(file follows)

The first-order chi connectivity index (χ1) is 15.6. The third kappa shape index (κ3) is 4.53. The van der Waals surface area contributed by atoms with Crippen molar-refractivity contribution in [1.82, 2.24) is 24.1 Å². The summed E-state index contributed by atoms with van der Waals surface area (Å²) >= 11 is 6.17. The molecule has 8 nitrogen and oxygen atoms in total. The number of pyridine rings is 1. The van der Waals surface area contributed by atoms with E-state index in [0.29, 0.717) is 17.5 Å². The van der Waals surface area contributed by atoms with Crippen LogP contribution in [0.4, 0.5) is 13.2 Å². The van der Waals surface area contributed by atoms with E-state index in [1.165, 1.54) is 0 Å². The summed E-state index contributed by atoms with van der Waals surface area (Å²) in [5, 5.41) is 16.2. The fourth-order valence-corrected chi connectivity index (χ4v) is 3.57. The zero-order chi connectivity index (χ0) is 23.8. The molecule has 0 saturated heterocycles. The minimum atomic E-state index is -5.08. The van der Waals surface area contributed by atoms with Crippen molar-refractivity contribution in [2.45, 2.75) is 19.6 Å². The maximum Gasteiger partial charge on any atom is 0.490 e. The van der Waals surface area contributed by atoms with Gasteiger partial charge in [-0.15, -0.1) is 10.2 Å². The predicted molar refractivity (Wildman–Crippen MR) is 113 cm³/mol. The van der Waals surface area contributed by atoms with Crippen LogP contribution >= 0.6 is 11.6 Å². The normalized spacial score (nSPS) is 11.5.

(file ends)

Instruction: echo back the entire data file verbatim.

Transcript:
The first-order chi connectivity index (χ1) is 15.6. The third kappa shape index (κ3) is 4.53. The van der Waals surface area contributed by atoms with Crippen molar-refractivity contribution in [1.82, 2.24) is 24.1 Å². The summed E-state index contributed by atoms with van der Waals surface area (Å²) >= 11 is 6.17. The molecule has 8 nitrogen and oxygen atoms in total. The number of pyridine rings is 1. The van der Waals surface area contributed by atoms with E-state index in [0.29, 0.717) is 17.5 Å². The van der Waals surface area contributed by atoms with Crippen LogP contribution in [0.4, 0.5) is 13.2 Å². The van der Waals surface area contributed by atoms with E-state index in [1.165, 1.54) is 0 Å². The summed E-state index contributed by atoms with van der Waals surface area (Å²) in [5, 5.41) is 16.2. The fourth-order valence-corrected chi connectivity index (χ4v) is 3.57. The zero-order chi connectivity index (χ0) is 23.8. The molecule has 0 saturated heterocycles. The minimum atomic E-state index is -5.08. The van der Waals surface area contributed by atoms with Crippen molar-refractivity contribution in [2.45, 2.75) is 19.6 Å². The maximum Gasteiger partial charge on any atom is 0.490 e. The van der Waals surface area contributed by atoms with Gasteiger partial charge in [-0.15, -0.1) is 10.2 Å². The predicted molar refractivity (Wildman–Crippen MR) is 113 cm³/mol. The van der Waals surface area contributed by atoms with Crippen LogP contribution >= 0.6 is 11.6 Å². The normalized spacial score (nSPS) is 11.5.